Those lessons were:
- Never take your family for granted, they’re the ones who are going to be around when it’s all over
- Don’t take life (or business) too seriously (she says she’s still working on this one!)
- No matter what happens, there will always be a way forward
- Life is going to surprise you–knock you around and raise you high–but enjoy the journey as “this too shall pass”
With 79 countries and counting, Strachan is off to plan her next trip—and she encourages her team to do the same.
CopyHouse is a leading content marketing agency for fast-growing fintech and technology brands. They have a team of highly experienced writers, strategists, and creatives with a strong sense of how the use of unique, top-notch content can help clients obtain a content advantage and realize their most important goals.
Clients include Meta, Klarna, Cigna, Travelex, Nutmeg, FICO, Modulr, Money Dashboard, and Instanda, among others.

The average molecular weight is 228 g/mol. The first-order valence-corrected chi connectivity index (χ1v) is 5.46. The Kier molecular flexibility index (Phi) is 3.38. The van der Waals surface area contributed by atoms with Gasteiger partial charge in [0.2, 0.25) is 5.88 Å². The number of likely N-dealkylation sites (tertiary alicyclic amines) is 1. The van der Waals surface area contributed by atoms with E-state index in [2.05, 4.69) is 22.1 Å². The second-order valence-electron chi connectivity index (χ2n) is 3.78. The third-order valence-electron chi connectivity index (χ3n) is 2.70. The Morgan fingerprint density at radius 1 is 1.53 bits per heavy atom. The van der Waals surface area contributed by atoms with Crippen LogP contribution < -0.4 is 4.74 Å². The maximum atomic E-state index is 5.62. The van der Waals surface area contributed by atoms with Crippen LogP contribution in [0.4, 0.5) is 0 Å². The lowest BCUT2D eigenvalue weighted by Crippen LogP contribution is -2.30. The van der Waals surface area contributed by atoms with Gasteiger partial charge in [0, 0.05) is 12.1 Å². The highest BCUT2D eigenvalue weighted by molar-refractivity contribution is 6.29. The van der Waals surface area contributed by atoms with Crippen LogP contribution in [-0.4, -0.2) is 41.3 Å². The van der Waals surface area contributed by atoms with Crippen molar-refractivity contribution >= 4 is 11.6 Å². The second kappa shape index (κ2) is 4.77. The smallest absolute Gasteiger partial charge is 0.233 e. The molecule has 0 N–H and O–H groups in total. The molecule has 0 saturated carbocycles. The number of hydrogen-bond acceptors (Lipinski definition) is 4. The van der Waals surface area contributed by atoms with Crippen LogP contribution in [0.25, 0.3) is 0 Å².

One of their focuses for 2023 is building and connecting a community of B2B marketers, this includes their live TechTalk panels (next announcement coming soon!), and a new podcast called Tech Marketers Uncorked that’s releasing later this year.
Kathryn Strachan is the owner and CEO of CopyHouse, a leading content marketing agency for fast-growing fintech and technology brands.
Kathryn started her career agency-side before striking out on her own. She’s taken CopyHouse from ground zero to a £1 million turnover within three years, turning it into an established and successful technology content marketing agency.
As well as managing CopyHouse, Kathryn is a respected Forbes contributor and industry speaker featuring at events and webinars from MoneyNext and Semrush Workshops to TechTalks and more. She regularly speaks on topics like SEO, customer-centric content, technology marketing, agency culture, leadership, and female entrepreneurship.
Connect with her on LinkedIn.